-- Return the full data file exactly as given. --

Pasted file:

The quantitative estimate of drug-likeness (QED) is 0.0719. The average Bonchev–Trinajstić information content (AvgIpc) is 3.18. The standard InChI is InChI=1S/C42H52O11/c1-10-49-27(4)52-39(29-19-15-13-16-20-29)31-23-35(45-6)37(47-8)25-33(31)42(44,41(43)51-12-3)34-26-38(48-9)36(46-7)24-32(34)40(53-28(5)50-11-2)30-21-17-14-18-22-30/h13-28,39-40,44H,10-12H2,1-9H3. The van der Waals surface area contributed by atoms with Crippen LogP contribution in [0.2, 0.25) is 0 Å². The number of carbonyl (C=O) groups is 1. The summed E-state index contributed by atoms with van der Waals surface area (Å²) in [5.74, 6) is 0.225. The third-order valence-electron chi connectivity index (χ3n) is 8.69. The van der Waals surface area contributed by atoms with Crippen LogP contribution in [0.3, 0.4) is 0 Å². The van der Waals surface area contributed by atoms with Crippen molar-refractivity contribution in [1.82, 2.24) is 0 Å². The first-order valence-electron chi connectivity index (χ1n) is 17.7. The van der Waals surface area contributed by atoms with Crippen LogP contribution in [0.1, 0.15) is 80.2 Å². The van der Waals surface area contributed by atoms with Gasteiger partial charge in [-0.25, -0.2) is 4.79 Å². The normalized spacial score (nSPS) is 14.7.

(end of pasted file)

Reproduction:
The quantitative estimate of drug-likeness (QED) is 0.0719. The average Bonchev–Trinajstić information content (AvgIpc) is 3.18. The standard InChI is InChI=1S/C42H52O11/c1-10-49-27(4)52-39(29-19-15-13-16-20-29)31-23-35(45-6)37(47-8)25-33(31)42(44,41(43)51-12-3)34-26-38(48-9)36(46-7)24-32(34)40(53-28(5)50-11-2)30-21-17-14-18-22-30/h13-28,39-40,44H,10-12H2,1-9H3. The van der Waals surface area contributed by atoms with Crippen LogP contribution in [0.2, 0.25) is 0 Å². The number of carbonyl (C=O) groups is 1. The summed E-state index contributed by atoms with van der Waals surface area (Å²) in [5.74, 6) is 0.225. The third-order valence-electron chi connectivity index (χ3n) is 8.69. The van der Waals surface area contributed by atoms with Crippen LogP contribution in [0.3, 0.4) is 0 Å². The van der Waals surface area contributed by atoms with Crippen molar-refractivity contribution in [1.82, 2.24) is 0 Å². The first-order valence-electron chi connectivity index (χ1n) is 17.7. The van der Waals surface area contributed by atoms with Crippen LogP contribution in [0.1, 0.15) is 80.2 Å². The van der Waals surface area contributed by atoms with Gasteiger partial charge in [-0.25, -0.2) is 4.79 Å². The normalized spacial score (nSPS) is 14.7.